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Military Pension & Taxes

Military Pension & Taxes

February 15, 2023

Your Military Pension is Taxable 

One of the most common misconceptions service members have is that their military pension will be tax-free income once they retire. This misconception is so prevalent that the IRS has previously reported that nearly half of the taxes owed by current and retired federal employees are owed by retired veterans. 

Let that sink in.

So what should you know and do to avoid being one of the many military retirees in the unfortunate position that you have to pay uncle Sam backed taxes?

State Taxes Can Take a Bite Out of Your Retirement

The first thing you need to recognize is that every penny of your military pension is taxable by the federal government. Your military pension will be treated like W2 income for the purposes of taxes. What's more is that some states will tax your military pension too. However, this is not the situation for all states and some states prorate how they tax military retirees based on a variety of factors. Much like our disjoint healthcare system, our state tax system is also inconsistent across the country. This is something to be mindful of when you are choosing where your home of record is or where you decide to put down roots after you retire from the military. The fact is that your pension may not go as far in one state as it does in another if the taxes are different.

Compensatory Disability is Not the Same as Your Pension

Another common misconception I hear is service members that mistake compensatory disability for military pension money. Compensatory disability is not, emphasis on NOT, taxable income. So sometimes people will think that because their disability from the VA is not taxable they will get their military pension tax free too. Unfortunately, this is not the case. You can be 100% disabled according to the VA and pay no taxes on that disability money while simultaneously receiving a pension for which you pay normal income taxes . You need to make sure you understand the difference between what money you are receiving from the government is and is not taxable.

Much of Your Military Pay Does Not Count Towards Your Pension

It is well known that a typical retiree will receive 50% of their pay as a pension. However, what is sometimes overlooked is that the military only counts your base pay when determining your pension compensation. For example, if you make $8,000 a month in total pay but your base pay is only $5,000 of that amount then your pension in retirement will be a monthly stipend of $2,500. You cannot include supplemental allowances in your pay when calculating your pension. That means no BAH, BAS, clothing allowances or other special duty pay. So instead of getting that 50% you would in this case only realize 31.25% of your pay.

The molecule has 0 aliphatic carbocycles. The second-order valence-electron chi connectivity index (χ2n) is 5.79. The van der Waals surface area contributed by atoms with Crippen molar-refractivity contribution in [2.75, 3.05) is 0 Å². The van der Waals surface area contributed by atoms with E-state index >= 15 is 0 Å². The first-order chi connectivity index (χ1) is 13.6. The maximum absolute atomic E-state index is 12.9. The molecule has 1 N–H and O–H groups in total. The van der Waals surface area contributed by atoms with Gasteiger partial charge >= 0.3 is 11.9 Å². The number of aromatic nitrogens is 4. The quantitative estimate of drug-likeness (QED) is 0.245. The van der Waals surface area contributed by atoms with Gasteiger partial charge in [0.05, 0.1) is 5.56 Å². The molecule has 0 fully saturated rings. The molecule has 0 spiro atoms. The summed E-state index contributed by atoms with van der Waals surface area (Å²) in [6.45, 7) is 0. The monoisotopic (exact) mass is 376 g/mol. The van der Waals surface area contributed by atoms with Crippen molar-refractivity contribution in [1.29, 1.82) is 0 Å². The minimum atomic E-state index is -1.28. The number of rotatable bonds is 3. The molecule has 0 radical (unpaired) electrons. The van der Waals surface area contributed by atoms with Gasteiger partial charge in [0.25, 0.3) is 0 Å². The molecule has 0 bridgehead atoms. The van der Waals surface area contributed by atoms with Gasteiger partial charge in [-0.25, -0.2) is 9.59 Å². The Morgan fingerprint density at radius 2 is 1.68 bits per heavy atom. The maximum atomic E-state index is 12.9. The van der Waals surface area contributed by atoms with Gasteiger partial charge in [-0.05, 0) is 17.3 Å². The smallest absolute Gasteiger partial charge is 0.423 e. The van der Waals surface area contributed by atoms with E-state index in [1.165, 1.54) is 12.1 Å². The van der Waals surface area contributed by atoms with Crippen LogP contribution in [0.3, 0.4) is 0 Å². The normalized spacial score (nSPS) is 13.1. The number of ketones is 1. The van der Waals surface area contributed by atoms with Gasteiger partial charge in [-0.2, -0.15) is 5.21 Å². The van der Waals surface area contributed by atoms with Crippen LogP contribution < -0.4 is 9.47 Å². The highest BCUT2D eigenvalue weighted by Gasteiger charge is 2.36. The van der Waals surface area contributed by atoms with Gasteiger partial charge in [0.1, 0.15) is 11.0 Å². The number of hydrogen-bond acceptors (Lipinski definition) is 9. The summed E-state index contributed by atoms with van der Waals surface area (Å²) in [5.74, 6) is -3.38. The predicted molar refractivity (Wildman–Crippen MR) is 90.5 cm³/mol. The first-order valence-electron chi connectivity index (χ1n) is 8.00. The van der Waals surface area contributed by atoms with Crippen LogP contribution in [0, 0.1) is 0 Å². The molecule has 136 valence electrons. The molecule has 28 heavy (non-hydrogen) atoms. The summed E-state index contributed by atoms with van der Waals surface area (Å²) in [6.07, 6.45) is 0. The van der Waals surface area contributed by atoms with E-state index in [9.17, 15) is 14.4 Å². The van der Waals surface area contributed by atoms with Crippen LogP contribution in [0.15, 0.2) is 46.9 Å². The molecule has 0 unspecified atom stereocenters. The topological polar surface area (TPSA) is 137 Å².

The Government and Your Employer Don't Share Notes on Your Income

One last consideration, and this one trips up a great number of people when they retire, is that the federal government has no obligation to communicate your taxable income to your employer.

Why does this matter? Well it means you will likely not have enough of your pay withheld for taxes because neither DFAS nor your new employer know what the other is paying you. For example, let's say your employer pays you well enough that you are in the 24% marginal tax bracket and your retirement pension pays you well enough that you would fall into that same 24% marginal tax bracket without your day job, then you are likely going to owe a lot in taxes at the end of the year. This is the case because for some amount of your income you should have been withholding enough to account for the 32% marginal tax rate but you were likely only withholding enough to satisfy the 24% marginal tax bracket. As a result you may have had tens of thousands of dollars of income that should have been getting an extra 8% of taxes withheld. 

There are three courses of action to take if this scenario applies to you. You can either increase your withholding directly through DFAS, ask your employer to withhold more money or make estimated payments to the IRS on a quarterly basis. There are pros and cons to all these methods but it is a good idea to pick one before you find yourself swamped in back-due taxes.

If you or someone you know needs financial planning or advisory services related to this or any other topic please reach out. If we can't help you we will work to find someone who can.

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